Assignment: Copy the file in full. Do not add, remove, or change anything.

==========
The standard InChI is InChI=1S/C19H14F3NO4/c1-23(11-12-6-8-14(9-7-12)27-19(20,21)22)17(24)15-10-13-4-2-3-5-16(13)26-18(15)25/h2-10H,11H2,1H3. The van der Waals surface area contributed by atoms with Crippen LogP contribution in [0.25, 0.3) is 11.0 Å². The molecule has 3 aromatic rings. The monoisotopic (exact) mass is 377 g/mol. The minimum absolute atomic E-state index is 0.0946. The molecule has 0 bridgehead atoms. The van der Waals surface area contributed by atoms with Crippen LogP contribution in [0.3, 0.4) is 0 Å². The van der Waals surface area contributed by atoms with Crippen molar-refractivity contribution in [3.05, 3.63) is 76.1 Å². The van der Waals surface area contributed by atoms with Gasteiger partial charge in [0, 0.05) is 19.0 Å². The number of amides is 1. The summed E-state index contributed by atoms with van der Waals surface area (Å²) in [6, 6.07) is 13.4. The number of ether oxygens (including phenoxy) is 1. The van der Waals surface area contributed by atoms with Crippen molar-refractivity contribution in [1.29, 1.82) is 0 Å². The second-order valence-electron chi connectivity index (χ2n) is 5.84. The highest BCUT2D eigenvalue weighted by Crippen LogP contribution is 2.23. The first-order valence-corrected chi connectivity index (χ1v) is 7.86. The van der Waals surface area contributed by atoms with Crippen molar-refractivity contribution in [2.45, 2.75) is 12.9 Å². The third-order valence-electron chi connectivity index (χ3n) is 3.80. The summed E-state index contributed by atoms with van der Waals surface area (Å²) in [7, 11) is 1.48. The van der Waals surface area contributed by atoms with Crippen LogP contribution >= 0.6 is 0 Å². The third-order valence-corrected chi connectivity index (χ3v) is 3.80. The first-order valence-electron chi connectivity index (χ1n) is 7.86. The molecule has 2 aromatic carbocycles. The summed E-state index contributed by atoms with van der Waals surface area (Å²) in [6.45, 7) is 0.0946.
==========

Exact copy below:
The standard InChI is InChI=1S/C19H14F3NO4/c1-23(11-12-6-8-14(9-7-12)27-19(20,21)22)17(24)15-10-13-4-2-3-5-16(13)26-18(15)25/h2-10H,11H2,1H3. The van der Waals surface area contributed by atoms with Crippen LogP contribution in [0.25, 0.3) is 11.0 Å². The molecule has 3 aromatic rings. The monoisotopic (exact) mass is 377 g/mol. The minimum absolute atomic E-state index is 0.0946. The molecule has 0 bridgehead atoms. The van der Waals surface area contributed by atoms with Crippen LogP contribution in [0.3, 0.4) is 0 Å². The van der Waals surface area contributed by atoms with Crippen molar-refractivity contribution in [3.05, 3.63) is 76.1 Å². The van der Waals surface area contributed by atoms with Gasteiger partial charge in [0, 0.05) is 19.0 Å². The number of amides is 1. The summed E-state index contributed by atoms with van der Waals surface area (Å²) in [6, 6.07) is 13.4. The number of ether oxygens (including phenoxy) is 1. The van der Waals surface area contributed by atoms with Crippen molar-refractivity contribution in [1.29, 1.82) is 0 Å². The second-order valence-electron chi connectivity index (χ2n) is 5.84. The highest BCUT2D eigenvalue weighted by Crippen LogP contribution is 2.23. The first-order valence-corrected chi connectivity index (χ1v) is 7.86. The van der Waals surface area contributed by atoms with Crippen molar-refractivity contribution in [2.45, 2.75) is 12.9 Å². The third-order valence-electron chi connectivity index (χ3n) is 3.80. The summed E-state index contributed by atoms with van der Waals surface area (Å²) in [7, 11) is 1.48. The van der Waals surface area contributed by atoms with Crippen LogP contribution >= 0.6 is 0 Å². The third-order valence-corrected chi connectivity index (χ3v) is 3.80. The first-order valence-electron chi connectivity index (χ1n) is 7.86. The molecule has 2 aromatic carbocycles. The summed E-state index contributed by atoms with van der Waals surface area (Å²) in [6.45, 7) is 0.0946.